Watten is co-author, with Michael Davidson, Lyn Hejinian, and Ron Silliman, of Leningrad: American Writers in the Soviet Union (1991). He has published three volumes of literary and cultural criticism, Total Syntax (1985);The Constructivist Moment: From Material Text to Cultural Poetics (2003); and Questions of Poetics: Language Writing and Consequences (2016). Watten earned his PhD at the University of California at Berkeley in 1995. His dissertation was entitled: Horizon Shift: Progress and Negativity in American Modernism. In 2007, Martin Richet translated into French Plasma / Parallèles / «X», a volume that joins together three long poems which originally appeared in a chapbook by Tuumba Press in 1979.[12]

Watten is also co-author, with Tom Mandel, Lyn Hejinian, Ron Silliman, Kit Robinson, Carla Harryman, Rae Armantrout, Ted Pearson, Steve Benson, and Bob Perelman of The Grand Piano: An Experiment in Collective Autobiography. (Detroit, MI: Mode A/This Press, 2006-2010).[13] This work, which consists of ten volumes, is described[14] as an "experiment in collective autobiography by ten writers identified with Language poetry in San Francisco. The project takes its name from a coffeehouse at 1607 Haight Street, where from 1976-79 the authors curated a reading and performance series. The project began in 1998; it was constructed via online collaboration, using Web-based software and an email listserv.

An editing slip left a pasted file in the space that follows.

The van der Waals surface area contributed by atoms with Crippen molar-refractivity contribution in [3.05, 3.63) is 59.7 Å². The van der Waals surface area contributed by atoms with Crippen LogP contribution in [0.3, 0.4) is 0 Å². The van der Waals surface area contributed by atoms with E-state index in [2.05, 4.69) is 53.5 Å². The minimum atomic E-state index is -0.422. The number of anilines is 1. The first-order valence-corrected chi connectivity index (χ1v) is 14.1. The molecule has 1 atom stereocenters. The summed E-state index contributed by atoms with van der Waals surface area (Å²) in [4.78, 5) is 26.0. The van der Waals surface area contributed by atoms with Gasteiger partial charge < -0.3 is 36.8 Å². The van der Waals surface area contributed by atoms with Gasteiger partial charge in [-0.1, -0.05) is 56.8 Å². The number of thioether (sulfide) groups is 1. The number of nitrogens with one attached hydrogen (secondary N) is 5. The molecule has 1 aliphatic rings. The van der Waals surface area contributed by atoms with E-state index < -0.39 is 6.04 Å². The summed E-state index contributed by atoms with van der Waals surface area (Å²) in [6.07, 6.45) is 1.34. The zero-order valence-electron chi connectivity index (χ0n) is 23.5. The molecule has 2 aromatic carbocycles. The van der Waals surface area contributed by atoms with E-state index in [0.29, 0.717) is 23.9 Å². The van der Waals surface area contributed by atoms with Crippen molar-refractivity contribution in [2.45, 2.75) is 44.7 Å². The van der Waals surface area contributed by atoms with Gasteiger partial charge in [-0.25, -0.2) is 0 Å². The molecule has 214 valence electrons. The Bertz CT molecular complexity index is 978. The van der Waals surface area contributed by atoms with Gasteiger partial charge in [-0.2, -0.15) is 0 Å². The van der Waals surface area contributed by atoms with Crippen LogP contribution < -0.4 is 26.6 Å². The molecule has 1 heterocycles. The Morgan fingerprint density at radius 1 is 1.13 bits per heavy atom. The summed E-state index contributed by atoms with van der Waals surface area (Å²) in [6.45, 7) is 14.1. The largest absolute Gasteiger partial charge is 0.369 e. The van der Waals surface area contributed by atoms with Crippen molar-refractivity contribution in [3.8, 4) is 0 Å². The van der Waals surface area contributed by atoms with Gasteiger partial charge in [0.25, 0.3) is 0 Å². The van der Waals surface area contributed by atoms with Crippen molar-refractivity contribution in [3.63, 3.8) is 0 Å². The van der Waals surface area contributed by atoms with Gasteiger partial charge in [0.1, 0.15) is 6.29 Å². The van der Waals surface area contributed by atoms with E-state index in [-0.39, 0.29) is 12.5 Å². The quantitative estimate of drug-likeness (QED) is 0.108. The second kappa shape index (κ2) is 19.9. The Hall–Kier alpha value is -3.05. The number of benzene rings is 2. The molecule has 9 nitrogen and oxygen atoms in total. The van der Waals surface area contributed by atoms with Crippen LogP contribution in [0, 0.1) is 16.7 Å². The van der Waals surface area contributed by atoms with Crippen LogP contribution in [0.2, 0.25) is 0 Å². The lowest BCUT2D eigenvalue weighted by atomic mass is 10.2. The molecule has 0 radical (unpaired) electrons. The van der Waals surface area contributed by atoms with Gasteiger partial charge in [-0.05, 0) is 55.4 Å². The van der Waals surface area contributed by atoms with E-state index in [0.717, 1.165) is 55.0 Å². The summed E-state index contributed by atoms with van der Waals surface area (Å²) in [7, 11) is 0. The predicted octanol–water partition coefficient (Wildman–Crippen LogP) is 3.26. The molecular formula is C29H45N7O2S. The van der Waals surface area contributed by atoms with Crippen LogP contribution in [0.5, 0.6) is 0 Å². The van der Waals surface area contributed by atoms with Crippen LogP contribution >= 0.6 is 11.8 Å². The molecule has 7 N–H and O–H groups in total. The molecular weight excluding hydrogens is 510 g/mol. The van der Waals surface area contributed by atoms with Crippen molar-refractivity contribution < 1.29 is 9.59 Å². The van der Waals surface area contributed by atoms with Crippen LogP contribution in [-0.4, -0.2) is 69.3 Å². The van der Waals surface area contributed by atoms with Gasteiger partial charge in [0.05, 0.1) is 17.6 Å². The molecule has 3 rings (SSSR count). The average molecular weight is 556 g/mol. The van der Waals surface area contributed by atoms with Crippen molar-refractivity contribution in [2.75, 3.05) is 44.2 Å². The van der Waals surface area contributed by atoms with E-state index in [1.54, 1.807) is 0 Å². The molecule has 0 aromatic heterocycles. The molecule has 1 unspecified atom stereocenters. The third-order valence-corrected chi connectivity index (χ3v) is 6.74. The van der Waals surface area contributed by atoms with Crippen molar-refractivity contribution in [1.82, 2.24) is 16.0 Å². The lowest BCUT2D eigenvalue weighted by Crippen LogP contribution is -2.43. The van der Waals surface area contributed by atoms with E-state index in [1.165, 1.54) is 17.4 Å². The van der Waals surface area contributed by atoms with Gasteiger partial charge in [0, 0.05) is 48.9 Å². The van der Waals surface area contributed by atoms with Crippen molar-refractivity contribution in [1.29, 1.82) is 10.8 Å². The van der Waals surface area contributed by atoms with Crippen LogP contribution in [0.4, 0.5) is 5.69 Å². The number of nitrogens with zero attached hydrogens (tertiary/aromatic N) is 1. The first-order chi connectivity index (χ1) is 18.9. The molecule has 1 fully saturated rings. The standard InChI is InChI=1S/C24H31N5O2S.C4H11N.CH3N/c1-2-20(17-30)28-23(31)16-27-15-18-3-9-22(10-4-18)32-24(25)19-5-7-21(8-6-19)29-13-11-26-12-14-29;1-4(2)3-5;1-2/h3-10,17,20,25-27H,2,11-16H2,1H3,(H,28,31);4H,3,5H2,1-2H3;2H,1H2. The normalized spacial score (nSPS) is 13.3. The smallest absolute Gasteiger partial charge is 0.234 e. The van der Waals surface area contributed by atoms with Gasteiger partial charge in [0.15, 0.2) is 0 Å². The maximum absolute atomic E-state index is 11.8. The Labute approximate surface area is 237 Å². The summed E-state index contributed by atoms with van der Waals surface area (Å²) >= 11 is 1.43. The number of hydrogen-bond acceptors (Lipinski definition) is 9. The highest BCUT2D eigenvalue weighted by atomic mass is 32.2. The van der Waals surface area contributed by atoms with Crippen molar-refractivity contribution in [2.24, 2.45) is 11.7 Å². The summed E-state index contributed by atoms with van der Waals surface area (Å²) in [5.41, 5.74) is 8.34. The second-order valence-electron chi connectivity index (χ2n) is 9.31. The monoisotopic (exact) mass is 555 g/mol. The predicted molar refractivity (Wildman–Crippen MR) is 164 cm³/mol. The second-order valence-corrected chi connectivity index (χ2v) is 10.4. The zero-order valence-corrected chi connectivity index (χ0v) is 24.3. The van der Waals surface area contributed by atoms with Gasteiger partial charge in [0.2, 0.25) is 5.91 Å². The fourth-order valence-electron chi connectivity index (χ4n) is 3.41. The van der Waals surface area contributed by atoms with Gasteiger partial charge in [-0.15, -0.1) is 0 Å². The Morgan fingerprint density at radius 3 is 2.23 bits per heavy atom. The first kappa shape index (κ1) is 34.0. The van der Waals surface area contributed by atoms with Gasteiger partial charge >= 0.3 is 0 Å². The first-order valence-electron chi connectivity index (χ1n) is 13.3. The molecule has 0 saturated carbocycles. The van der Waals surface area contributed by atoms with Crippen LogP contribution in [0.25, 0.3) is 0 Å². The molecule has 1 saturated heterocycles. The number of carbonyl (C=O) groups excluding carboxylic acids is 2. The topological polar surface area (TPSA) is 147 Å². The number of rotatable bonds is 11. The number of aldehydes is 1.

References[edit]

  1. ^ a b c "2003 Holloway Series - Barrett Watten". English Department, University of California, Berkeley. 2003. Archived from the original on 29 October 2003.
  2. ^ a b c "Barrett Watten - Professor". College of Liberal Arts & Sciences - Wayne State University. Archived from the original on 15 March 2016.
  3. ^ Arnold, David (2007). "'Just Rehashed Surrealism'? The Writing of Barrett Watten". Poetry and Language Writing: Objective and Surreal. Liverpool University Press. p. 138. ISBN 978-1-84631-115-4.
  4. ^ "Barrett Watten". College of Liberal Arts & Sciences - Wayne State University. Retrieved 6 December 2019.
  5. ^ Zeller, Corey (13 December 2015). "A Quick Interview with Rae Armantrout". The Ampersand Review. Retrieved 20 December 2019.
  6. ^ Harley, Luke (7 February 2013). "Poetry as virtual community. A review of 'The Grand Piano: An Experiment in Collective Autobiography'". Jacket2.
  7. ^ "Lyn Hejinian Books". University of California, Berkeley English Department. Retrieved 21 December 2019.
  8. ^ Smith, Rod (1995). "Barrett Watten: Contemporary Poetics as Critical Theory". Aerial. No. 8. ISBN 978-0-9619097-4-1.
  9. ^ "The René Wellek Prize Citation 2004". American Comparative Literature Association. Retrieved 20 December 2019.
  10. ^ Nguyen, Terry (21 June 2019). "'I Was Sick to My Stomach': A Scholar's Bullying Reputation Goes Under the Microscope". Chronicle of Higher Education. 65 (34). pp. A26–A27.
  11. ^ Zahneis, Meghan (11 December 2019). "This Professor Was Accused of Bullying Grad Students. Now He's Being Banned From Teaching". Chronicle of Higher Education.
  12. ^ Le Quartanier éditeur & revue
  13. ^ For additional details, commentary, and links see Barrett Watten's piece How The Grand Piano Is Being Written Archived June 30, 2007, at the Wayback Machine
  14. ^ in a publicity release at Watten's homepage (see "External links" above)

Further reading[edit]

External links[edit]